Cathy van Poorten’s job is to connect the dots.
New to Coquitlam? Van Poorten has a long list of service providers she can tap into — and an even longer list of city employees who can speak more than 30 languages — to help residents settle in the community.
Want to find out what’s happening in your neighbourhood? Van Poorten can link property owners with municipal officials about developments underway.
Planning to build a condo complex? Van Poorten will make introductions and show developers the municipal incentives available.
Van Poorten is a social planner — the city’s first — hired in 2005 to smooth out the rough patches for homeowners and business operators alike.
A Prince George native, van Poorten previously worked in the Calgary planning department and later as a social planner in New Westminster before joining the Coquitlam community planning team a dozen years ago.
And the job — as defined in welfare economics as a “decision maker who attempts to achieve the best result for all parties involved” — keeps her on her toes.
Van Poorten’s days are spent in civic planning meetings and answering emails and phone calls from the public. She and Tasha Henderson, a part-time social planner recruited last year, also attend civic advisory board meetings and collaborate with stakeholders such as the Tri-Cities Homelessness Task Group.
As well, van Poorten meets regularly with other social planners throughout Metro Vancouver. There, she and her counterparts in other jurisdictions — including Vancouver, Burnaby, New West, Surrey, Richmond and the North Shore — stay current with latest trends happening around the Lower Mainland.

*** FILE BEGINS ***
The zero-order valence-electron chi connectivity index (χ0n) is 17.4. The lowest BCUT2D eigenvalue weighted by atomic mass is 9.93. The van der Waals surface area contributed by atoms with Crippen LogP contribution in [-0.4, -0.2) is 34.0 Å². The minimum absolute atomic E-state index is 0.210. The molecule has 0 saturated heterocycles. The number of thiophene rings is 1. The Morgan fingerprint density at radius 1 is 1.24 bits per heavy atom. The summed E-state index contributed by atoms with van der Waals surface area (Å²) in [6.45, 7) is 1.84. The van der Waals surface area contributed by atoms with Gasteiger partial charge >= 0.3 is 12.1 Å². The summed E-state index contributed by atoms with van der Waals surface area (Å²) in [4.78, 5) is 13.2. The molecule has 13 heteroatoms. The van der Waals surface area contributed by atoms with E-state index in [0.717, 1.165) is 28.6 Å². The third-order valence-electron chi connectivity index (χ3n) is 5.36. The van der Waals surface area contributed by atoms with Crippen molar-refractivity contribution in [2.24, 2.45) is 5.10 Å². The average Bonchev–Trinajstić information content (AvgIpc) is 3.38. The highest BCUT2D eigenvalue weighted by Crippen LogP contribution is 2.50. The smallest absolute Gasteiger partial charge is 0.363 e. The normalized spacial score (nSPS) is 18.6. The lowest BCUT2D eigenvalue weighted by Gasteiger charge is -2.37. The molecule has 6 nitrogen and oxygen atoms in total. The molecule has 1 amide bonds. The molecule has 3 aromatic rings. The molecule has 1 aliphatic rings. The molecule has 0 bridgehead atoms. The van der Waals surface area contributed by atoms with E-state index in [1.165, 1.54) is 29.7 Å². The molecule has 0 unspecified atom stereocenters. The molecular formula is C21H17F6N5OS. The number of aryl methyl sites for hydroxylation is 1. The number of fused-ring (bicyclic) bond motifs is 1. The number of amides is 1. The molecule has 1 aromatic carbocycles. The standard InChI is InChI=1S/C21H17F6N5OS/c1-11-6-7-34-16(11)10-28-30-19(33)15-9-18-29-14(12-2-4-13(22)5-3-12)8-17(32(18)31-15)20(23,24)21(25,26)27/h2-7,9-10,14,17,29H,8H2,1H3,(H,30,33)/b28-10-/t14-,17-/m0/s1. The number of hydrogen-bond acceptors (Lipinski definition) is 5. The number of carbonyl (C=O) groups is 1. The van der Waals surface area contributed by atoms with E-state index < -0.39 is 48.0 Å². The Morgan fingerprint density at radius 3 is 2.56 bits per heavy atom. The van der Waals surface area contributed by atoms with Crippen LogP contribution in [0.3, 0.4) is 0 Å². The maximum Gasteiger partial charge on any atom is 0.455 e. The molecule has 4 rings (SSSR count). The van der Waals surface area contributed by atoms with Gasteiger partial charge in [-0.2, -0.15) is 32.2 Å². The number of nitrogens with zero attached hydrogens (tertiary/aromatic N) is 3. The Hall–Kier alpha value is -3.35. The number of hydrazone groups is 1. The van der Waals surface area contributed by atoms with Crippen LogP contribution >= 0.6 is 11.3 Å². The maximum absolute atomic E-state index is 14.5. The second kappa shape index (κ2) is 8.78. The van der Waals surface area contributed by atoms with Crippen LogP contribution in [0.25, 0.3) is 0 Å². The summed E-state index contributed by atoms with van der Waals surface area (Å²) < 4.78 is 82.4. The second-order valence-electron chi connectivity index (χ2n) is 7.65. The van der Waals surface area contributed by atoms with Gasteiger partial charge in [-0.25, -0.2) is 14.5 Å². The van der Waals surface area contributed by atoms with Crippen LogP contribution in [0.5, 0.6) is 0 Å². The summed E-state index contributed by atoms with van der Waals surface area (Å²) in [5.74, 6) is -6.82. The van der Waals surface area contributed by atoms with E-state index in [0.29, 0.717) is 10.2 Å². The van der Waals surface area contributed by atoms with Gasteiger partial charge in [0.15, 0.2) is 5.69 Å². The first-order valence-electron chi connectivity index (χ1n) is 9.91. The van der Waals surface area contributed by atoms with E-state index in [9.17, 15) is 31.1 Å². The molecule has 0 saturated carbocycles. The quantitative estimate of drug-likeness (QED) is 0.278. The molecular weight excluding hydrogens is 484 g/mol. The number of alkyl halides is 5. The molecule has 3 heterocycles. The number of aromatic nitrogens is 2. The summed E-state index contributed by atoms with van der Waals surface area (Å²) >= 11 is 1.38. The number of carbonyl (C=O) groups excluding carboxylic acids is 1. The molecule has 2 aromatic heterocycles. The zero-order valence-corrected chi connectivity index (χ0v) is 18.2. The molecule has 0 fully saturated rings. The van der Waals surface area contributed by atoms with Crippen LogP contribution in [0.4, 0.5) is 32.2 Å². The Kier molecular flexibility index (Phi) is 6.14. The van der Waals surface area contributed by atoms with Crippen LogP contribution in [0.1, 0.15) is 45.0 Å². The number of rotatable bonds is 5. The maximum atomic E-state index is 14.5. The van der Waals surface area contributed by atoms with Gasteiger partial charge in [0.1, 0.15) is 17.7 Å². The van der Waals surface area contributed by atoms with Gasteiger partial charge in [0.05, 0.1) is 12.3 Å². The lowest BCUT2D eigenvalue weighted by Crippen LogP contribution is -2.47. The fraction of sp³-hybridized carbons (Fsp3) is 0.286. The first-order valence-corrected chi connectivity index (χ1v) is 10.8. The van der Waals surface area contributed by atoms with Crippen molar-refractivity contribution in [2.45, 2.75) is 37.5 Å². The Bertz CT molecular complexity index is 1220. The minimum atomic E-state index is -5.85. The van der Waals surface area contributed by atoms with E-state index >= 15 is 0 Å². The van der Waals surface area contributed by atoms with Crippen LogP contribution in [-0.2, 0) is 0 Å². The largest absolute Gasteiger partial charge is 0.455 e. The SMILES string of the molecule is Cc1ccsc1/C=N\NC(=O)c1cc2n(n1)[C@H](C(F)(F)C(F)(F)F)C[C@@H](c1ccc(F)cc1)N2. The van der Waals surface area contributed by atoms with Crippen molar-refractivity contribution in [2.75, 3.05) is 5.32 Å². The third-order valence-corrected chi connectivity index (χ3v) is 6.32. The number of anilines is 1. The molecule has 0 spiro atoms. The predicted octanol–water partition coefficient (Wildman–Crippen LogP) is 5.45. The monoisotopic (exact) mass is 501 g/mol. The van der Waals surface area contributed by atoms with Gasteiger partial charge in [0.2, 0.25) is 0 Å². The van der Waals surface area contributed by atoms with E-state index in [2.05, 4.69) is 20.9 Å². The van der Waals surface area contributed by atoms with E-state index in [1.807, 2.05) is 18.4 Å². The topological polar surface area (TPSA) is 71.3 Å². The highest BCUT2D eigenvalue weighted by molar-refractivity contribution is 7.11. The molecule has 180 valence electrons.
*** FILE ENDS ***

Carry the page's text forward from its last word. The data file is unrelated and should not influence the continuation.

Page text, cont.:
“We have a great feel for what’s going on in our community and for Metro Vancouver,” she told The Tri-City News. “We know what other municipalities are doing and we in Coquitlam can form best practices for our policies from that knowledge.”
Van Poorten has a number of documents that guide her work: Among them, the official community plan (OCP); neighbourhood plans; the Housing Affordability Strategy (adopted in December 2015); and the Multiculturalism Strategic Plan (endorsed in July 2011).
Housing and homelessness make up about 70% of her workload while the rest of her time is largely taken up with assistance to new Canadians, she said.
These days, the relocation of residents along the North Road corridor — including those displaced by the Evergreen Extension buildout — is a key issue.
Essentially, van Poorten is doing much of the groundwork as the population swells around the $1.3-billion rapid transit line, which opened last December. (Coquitlam has had an average growth rate of 2.6%, one of the highest in the region, with a current population at around 145,000 residents.)
Daily, she's in touch with such service providers as School District 43, Share, SUCCESS, Immigrant Services Society of BC, Coquitlam Public Library, RainCity Housing, RCMP, Tri-Cities Chamber of Commerce and the Tri-Cities Early Childhood Development Committee as well as colleagues in city departments such as parks and recreation.
“It crosses everything,” she said. “The responsibilities are different depending on the day. Often, we are the first point of contact because we are the government closest to the people. And I believe it’s a really exciting time in the city because there is so much growth. Coquitlam is becoming more and more urban, and we have to focus on the small steps that we can make. We need to work together.”
Next week, van Poorten will make even more connections when the city hosts its annual Welcome to Coquitlam gathering at city hall (3000 Guildford Way). The Sept. 20 event is geared to new residents and new Canadians but it is also open to anyone wanting to learn more about Coquitlam.
Between 2 and 8 p.m., city staff will be on hand to talk finances, garbage and recycling collection, and recreation programming, among other things. For more details, visit coquitlam.ca/welcome.